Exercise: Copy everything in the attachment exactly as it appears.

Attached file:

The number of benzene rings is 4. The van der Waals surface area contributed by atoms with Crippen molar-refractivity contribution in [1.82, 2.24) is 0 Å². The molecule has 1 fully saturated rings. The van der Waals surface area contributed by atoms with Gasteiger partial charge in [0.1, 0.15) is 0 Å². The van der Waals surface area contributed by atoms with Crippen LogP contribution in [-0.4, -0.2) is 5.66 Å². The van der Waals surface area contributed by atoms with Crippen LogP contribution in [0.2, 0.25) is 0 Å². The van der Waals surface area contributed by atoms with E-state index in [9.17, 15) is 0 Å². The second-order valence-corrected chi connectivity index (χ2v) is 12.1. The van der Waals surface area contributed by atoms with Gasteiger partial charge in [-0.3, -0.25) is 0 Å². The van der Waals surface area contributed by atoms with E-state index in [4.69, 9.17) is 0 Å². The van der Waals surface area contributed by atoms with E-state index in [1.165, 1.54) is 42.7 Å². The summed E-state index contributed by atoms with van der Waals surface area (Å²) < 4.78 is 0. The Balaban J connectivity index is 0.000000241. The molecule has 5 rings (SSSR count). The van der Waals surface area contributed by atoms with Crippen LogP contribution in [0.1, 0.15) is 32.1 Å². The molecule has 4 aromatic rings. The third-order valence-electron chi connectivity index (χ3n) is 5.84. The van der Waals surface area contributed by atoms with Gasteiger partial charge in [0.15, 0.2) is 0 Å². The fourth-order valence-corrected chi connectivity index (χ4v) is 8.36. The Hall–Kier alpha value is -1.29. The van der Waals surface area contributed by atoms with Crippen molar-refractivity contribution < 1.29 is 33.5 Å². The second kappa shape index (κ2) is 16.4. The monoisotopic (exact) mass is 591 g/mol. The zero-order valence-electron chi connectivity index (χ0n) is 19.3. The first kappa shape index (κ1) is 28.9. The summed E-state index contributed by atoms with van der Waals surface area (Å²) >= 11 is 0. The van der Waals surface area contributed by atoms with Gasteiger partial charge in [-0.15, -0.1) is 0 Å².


The number of benzene rings is 4. The van der Waals surface area contributed by atoms with Crippen molar-refractivity contribution in [1.82, 2.24) is 0 Å². The molecule has 1 fully saturated rings. The van der Waals surface area contributed by atoms with Gasteiger partial charge in [0.1, 0.15) is 0 Å². The van der Waals surface area contributed by atoms with Crippen LogP contribution in [-0.4, -0.2) is 5.66 Å². The van der Waals surface area contributed by atoms with Crippen LogP contribution in [0.2, 0.25) is 0 Å². The van der Waals surface area contributed by atoms with E-state index in [9.17, 15) is 0 Å². The second-order valence-corrected chi connectivity index (χ2v) is 12.1. The van der Waals surface area contributed by atoms with Gasteiger partial charge in [-0.3, -0.25) is 0 Å². The van der Waals surface area contributed by atoms with E-state index in [4.69, 9.17) is 0 Å². The van der Waals surface area contributed by atoms with E-state index in [1.165, 1.54) is 42.7 Å². The summed E-state index contributed by atoms with van der Waals surface area (Å²) < 4.78 is 0. The Balaban J connectivity index is 0.000000241. The molecule has 5 rings (SSSR count). The van der Waals surface area contributed by atoms with Crippen LogP contribution in [0.1, 0.15) is 32.1 Å². The molecule has 4 aromatic rings. The third-order valence-electron chi connectivity index (χ3n) is 5.84. The van der Waals surface area contributed by atoms with Gasteiger partial charge in [0.15, 0.2) is 0 Å². The fourth-order valence-corrected chi connectivity index (χ4v) is 8.36. The Hall–Kier alpha value is -1.29. The van der Waals surface area contributed by atoms with Crippen molar-refractivity contribution < 1.29 is 33.5 Å². The second kappa shape index (κ2) is 16.4. The monoisotopic (exact) mass is 591 g/mol. The zero-order valence-electron chi connectivity index (χ0n) is 19.3. The first kappa shape index (κ1) is 28.9. The summed E-state index contributed by atoms with van der Waals surface area (Å²) >= 11 is 0. The van der Waals surface area contributed by atoms with Gasteiger partial charge in [-0.15, -0.1) is 0 Å².